SunCalc - a solar azimuth calculator
August 12, 2013 7:35 AM   Subscribe

Suncalc is a nifty online app that lets you input a geolocation and a date, and then uses google maps to graphically display the azimuth for the sunrise, sunset, and current time, for that particular date. Example: the sunset for the May 28 Manhattanhenge.
posted by carter (28 comments total) 41 users marked this as a favorite
Very cool. I was a bit confused until I realized the key has a mistake, the colors for the sunrise and solar noon lines are swapped. The more detailed key has it right.
posted by cosmac at 7:52 AM on August 12, 2013 [1 favorite]

Also MITHenge. (Yes it's a thing.)
posted by madcaptenor at 7:54 AM on August 12, 2013

Neat app. But I had a real freak-out moment when my non-GPS-equipped desktop web browser accurately geo-located my house to within 20 yards. I guess Firefox doesn't just rely on old-school IP geolocation databases, but now also uses WiFi hot-spot databases to get a more accurate fix.
posted by Dimpy at 7:58 AM on August 12, 2013

This is really interesting to zoom into your home and look late June vs. late December.
posted by stbalbach at 7:58 AM on August 12, 2013

This is that rare thing that is much, much better than the description leads you to believe.
posted by DU at 8:02 AM on August 12, 2013 [2 favorites]

This is a lovely tool. See also the 3d version of SunCalc that shows you the sun's transit in a skybox, a very simple planetarium. Built for the 10k apart competition.

Both web apps are by Vladimir Agafonkin, better known as Mourner. He's something of a geohacking genius. His GitHub is full of amazing code. His best known project is Leaflet.js, a lovely Javascript library for making online maps. It's like a lightweight OpenLayers or a free alternative to Google Maps API. It's used all over the place (like OpenStreetMap); I use it all the time myself. The math for SunCalc is on GitHub too.
posted by Nelson at 8:03 AM on August 12, 2013 [2 favorites]

Really reinforces the idea that I should put solar panels on the back roof of my house. Thanks, carter.
posted by Rock Steady at 8:03 AM on August 12, 2013

Sweet. They need to do one for the moon as well.
posted by bondcliff at 8:04 AM on August 12, 2013

Oh this is very cool. I love that I can zoom in far enough that I can see exactly what time the sun will be shining right into my front window in the evening.
posted by capricorn at 8:10 AM on August 12, 2013

Also, I'd like them to integrate this into GPS software, so you can set it to reroute you if the sun is going to be blazing in your face for a portion of your drive.
posted by Rock Steady at 8:12 AM on August 12, 2013 [5 favorites]

Love this! I stumbled on this a few weeks ago when I was planning some photo-shoots. This is extremely cool - thanks for posting.
posted by elwoodwiles at 8:21 AM on August 12, 2013

Man, I've been wondering if something like this exists to the point that I've considered putting together an AskMe to see if anyone could help me figure it out, so this is completely awesome.

It comes from the Manhattanhenge idea - I'd like to see if there's a Universityhenge for Minneapolis/Saint Paul's University Avenue. Looks like September 24th is going to be a cool day.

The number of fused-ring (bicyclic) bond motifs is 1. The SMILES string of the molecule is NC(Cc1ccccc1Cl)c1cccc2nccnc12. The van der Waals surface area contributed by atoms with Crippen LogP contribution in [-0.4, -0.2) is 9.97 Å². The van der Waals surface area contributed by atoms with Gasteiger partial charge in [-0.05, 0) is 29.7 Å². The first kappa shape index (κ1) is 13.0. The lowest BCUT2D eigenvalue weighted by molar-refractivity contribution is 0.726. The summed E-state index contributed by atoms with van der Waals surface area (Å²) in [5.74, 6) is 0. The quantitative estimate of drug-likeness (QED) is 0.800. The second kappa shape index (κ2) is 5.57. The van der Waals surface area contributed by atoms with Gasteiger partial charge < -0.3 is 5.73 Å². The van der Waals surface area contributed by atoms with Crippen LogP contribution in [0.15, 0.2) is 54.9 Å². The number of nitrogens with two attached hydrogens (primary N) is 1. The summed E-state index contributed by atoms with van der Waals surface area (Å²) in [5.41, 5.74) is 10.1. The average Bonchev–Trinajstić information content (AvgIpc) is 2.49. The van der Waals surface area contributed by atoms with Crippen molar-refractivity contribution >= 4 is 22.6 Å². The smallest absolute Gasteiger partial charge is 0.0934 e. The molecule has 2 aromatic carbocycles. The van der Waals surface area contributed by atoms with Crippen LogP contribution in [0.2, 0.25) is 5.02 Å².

posted by elmer benson at 8:43 AM on August 12, 2013

Can we please have one for the moon? 'Cause I'm frequently phoning my friends going "OH MY GOD GO OUTSIDE AND LOOK AT THE MOON RIGHT NOW" and about 4/10 times it results in a "I can't find it".
posted by FirstMateKate at 8:45 AM on August 12, 2013

elmer benson - Yes - I found this after getting tired of using azimuth calculators, and then printing out maps and drawing the azimuths on with a protractor ...

I'd like to see if there's a Universityhenge for Minneapolis/Saint Paul's University Avenue

As the avenue runs east/west, you should get the sunrise and sunset in the equinoxes, or around March 21/September 21 every year, although the actual date does vary a little.
posted by carter at 8:50 AM on August 12, 2013 [1 favorite]

Whoa. For years I've been wondering when you might see the sun set behind the Statue of Liberty as the F train passes over the Gowanus Canal. And the answer is TODAY. Meetup?
posted by moonmilk at 9:15 AM on August 12, 2013 [1 favorite]

I use Sun Surveyor (Sun & Moon) on my Android devices - it is very similar to this website and has some other cool tools. It's amazing for photography work.

There's also a free lite version which doesn't do moon tracking.
posted by Fat Elvis at 9:17 AM on August 12, 2013 [1 favorite]

Woah! That is so useful for me. Thanks F. Elvis.
posted by srboisvert at 9:26 AM on August 12, 2013

This is indeed much cooler than I had expected. It is however cloudy out today, so no empirical testing is available.
posted by kiltedtaco at 9:45 AM on August 12, 2013

As the avenue runs east/west, you should get the sunrise and sunset in the equinoxes, or around March 21/September 21 every year, although the actual date does vary a little.

That's only exactly correct if you're on the equator. If you're so ridiculously far north that you only have a few sunrises a year, they're all going to happen quite far north, even on the equinox. If you're somewhere reasonable however, due east/west on the equinox is pretty darn close. Heck the difference is barely noticeable in Tromsø, and that's 69°N.

Hmm. It looks like the times in the UI and in the URLs are in the browser's time zone, which means that link will show slightly different things for different people.
posted by aubilenon at 9:50 AM on August 12, 2013